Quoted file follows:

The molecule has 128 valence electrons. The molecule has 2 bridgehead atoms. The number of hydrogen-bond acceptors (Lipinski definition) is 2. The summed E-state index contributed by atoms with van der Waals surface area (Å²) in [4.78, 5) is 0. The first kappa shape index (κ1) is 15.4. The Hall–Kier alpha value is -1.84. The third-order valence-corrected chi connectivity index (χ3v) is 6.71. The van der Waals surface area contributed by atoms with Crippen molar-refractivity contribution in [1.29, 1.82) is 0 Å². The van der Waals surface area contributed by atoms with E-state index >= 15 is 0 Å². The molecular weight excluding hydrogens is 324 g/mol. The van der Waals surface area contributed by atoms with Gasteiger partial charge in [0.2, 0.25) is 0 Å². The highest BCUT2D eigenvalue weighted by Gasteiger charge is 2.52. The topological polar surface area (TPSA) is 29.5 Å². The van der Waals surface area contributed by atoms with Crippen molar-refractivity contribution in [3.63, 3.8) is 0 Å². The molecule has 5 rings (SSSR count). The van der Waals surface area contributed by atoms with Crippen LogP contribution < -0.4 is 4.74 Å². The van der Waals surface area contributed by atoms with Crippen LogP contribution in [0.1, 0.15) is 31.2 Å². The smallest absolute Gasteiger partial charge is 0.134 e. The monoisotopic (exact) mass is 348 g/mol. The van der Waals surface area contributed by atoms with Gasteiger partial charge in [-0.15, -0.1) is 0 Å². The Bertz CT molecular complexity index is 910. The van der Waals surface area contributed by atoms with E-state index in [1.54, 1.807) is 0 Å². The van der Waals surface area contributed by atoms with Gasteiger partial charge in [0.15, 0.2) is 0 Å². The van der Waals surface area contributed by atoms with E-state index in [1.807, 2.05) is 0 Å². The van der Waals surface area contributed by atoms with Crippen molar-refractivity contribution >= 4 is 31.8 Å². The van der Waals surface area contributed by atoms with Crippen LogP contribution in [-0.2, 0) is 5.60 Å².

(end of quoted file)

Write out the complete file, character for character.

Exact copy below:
The molecule has 128 valence electrons. The molecule has 2 bridgehead atoms. The number of hydrogen-bond acceptors (Lipinski definition) is 2. The summed E-state index contributed by atoms with van der Waals surface area (Å²) in [4.78, 5) is 0. The first kappa shape index (κ1) is 15.4. The Hall–Kier alpha value is -1.84. The third-order valence-corrected chi connectivity index (χ3v) is 6.71. The van der Waals surface area contributed by atoms with Crippen molar-refractivity contribution in [1.29, 1.82) is 0 Å². The van der Waals surface area contributed by atoms with E-state index >= 15 is 0 Å². The molecular weight excluding hydrogens is 324 g/mol. The van der Waals surface area contributed by atoms with Gasteiger partial charge in [0.2, 0.25) is 0 Å². The highest BCUT2D eigenvalue weighted by Gasteiger charge is 2.52. The topological polar surface area (TPSA) is 29.5 Å². The van der Waals surface area contributed by atoms with Crippen molar-refractivity contribution in [3.63, 3.8) is 0 Å². The molecule has 5 rings (SSSR count). The van der Waals surface area contributed by atoms with Crippen LogP contribution < -0.4 is 4.74 Å². The van der Waals surface area contributed by atoms with Crippen LogP contribution in [0.1, 0.15) is 31.2 Å². The smallest absolute Gasteiger partial charge is 0.134 e. The monoisotopic (exact) mass is 348 g/mol. The van der Waals surface area contributed by atoms with Gasteiger partial charge in [-0.15, -0.1) is 0 Å². The Bertz CT molecular complexity index is 910. The van der Waals surface area contributed by atoms with E-state index in [1.54, 1.807) is 0 Å². The van der Waals surface area contributed by atoms with Gasteiger partial charge in [0.15, 0.2) is 0 Å². The van der Waals surface area contributed by atoms with E-state index in [1.807, 2.05) is 0 Å². The van der Waals surface area contributed by atoms with Crippen molar-refractivity contribution >= 4 is 31.8 Å². The van der Waals surface area contributed by atoms with Crippen LogP contribution in [-0.2, 0) is 5.60 Å².